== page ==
A special court established to review government requests for warrants to conduct electronic surveillance of suspected foreign spies received close to 1,900 warrant requests last year — all of which it approved.
A report released earlier this week by the U.S. Department of Justice to the Senate shows the government in 2012 made 1,856 requests with the Foreign Intelligence Surveillance Court (FISC) for authority to conduct electronic and physical surveillance for foreign intelligence purposes. Of those, 1,789 were explicitly for electronic surveillance of suspects. The rest were for either physical surveillance alone or a combination of both.
The government later withdrew one of its warrant requests and the FISC modified 40 of the proposed orders. But in the end, the court did not reject a single surveillance request from the government either wholly or in part, in 2012.
The same was true of the government’s requests for access to business records of individuals suspected of spying on the U.S. The government made 212 applications to the FISC for access to the business records of such individuals and the court approved all of them. In this case, however, the court made modifications to 200 of the requests but it is unclear what those modifications were.
The numbers released by the DOJ represent a 16.7% increase over similar requests in 2011. They are sure to focus attention once again on the government’s use of the controversial FISA Amendments Act of 2008 to keep tabs on foreign spies.
The FISA Amendments Act of 2008 amends the Foreign Intelligence Surveillance Act (FISA) of 1978. It was set to expire on Dec. 31, 2012, but was extended for another four years by the U.S. Senate on Dec. 28 and signed into law by President Obama two days later.
The statute is an anti-terror measure that authorizes U.S. intelligence agencies to conduct surveillance, including electronic wiretapping, of foreign nationals in the U.S and overseas who are believed to pose a national security risk. Proponents of the measure have described it as a vital tool in the fight against terrorism. They maintain that concerns about how the law is used are overblown and insist that it is used purely to keep an eye on those seeking to harm the U.S.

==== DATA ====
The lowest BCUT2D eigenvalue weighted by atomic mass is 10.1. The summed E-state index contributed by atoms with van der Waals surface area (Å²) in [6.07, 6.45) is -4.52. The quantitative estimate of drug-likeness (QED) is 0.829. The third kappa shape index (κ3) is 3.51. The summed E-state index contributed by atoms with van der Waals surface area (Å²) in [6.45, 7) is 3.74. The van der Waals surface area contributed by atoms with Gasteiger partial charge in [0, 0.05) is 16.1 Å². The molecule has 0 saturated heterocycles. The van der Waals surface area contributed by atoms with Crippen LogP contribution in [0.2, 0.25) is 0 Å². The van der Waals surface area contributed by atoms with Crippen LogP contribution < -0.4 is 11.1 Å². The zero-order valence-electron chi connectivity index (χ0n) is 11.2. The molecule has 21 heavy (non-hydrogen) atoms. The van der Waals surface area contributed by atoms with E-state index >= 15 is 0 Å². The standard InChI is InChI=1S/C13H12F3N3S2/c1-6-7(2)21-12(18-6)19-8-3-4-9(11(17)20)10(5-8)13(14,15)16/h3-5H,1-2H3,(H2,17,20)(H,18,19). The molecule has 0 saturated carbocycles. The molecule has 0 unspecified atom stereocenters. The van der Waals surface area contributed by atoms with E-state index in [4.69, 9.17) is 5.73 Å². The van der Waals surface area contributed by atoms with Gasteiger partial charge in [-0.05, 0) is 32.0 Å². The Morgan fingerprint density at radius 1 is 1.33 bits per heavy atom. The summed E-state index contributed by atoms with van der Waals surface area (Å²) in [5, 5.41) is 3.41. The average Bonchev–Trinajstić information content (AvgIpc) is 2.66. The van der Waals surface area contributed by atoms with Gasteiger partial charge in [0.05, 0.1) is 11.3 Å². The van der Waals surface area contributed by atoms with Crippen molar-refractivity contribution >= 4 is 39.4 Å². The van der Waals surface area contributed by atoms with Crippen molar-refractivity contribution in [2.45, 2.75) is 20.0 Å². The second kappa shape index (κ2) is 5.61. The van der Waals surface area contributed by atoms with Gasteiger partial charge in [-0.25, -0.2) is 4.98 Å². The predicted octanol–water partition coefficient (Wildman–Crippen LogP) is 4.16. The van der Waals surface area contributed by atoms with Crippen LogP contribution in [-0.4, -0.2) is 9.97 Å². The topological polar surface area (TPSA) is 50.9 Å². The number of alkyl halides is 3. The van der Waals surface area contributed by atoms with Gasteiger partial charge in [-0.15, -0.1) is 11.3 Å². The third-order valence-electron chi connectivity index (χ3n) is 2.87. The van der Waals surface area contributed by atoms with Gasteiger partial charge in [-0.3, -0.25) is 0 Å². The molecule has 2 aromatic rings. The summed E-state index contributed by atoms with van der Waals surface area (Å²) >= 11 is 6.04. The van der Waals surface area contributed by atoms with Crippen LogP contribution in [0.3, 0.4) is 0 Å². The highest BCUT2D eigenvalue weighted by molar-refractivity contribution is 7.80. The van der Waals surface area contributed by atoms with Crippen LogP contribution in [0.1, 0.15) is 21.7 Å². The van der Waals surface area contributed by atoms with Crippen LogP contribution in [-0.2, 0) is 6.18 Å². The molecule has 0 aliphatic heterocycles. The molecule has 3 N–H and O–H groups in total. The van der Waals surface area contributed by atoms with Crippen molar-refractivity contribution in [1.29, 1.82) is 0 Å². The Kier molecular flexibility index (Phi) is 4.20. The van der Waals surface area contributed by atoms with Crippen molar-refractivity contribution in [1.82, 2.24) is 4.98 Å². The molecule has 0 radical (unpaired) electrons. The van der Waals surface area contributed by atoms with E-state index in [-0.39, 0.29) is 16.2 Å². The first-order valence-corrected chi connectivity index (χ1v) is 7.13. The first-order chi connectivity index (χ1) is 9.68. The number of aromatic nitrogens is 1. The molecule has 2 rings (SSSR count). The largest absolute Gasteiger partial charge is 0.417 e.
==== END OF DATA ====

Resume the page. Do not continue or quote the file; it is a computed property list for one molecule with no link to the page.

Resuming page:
But many others believe that the manner in which the law has been written allows U.S spy agencies to intercept, with little oversight, phone calls and other electronic communications that may involve innocent U.S. citizens. Though the original FISA applied only to people based outside the U.S., the amended act also gives the government broad power to monitor communications between people in the U.S. and residents of other countries who are alleged to pose a risk to national security.
Various advocacy groups, including the Electronic Privacy Information Center, the Electronic Frontier Foundation (EFF) and the Center for Democracy and Technology (CDT) have expressed concern that government agencies are using the law to justify extensive surveillance of both foreign nationals and millions of Americans.
Several lawmakers too have expressed concerns over the lack of transparency in how the law is being used and have asked for more oversight.
The law has also garnered considerable attention in the European Union where privacy authorities have expressed concern over how it will affect European businesses that have their data hosted with U.S. cloud providers.
In a report released last fall before the law was reauthorized, European data regulators warned of how the law specifically targeted data of non-US individuals located outside the U.S. The scope of the surveillance authorized under the amended act goes beyond the interception of communications and covers any data in cloud environments as well, the report cautioned.
FISA “can be seen categorically as a much graver risk to EU data sovereignty than other laws hitherto considered by EU policy makers,” the report said.
This article, Spy court OK’d all U.S. wiretap requests it received in 2012, was originally published at Computerworld.com.
Jaikumar Vijayan covers data security and privacy issues, financial services security and e-voting for Computerworld. Follow Jaikumar on Twitter at @jaivijayan or subscribe to Jaikumar’s RSS feed. His e-mail address is firstname.lastname@example.org.
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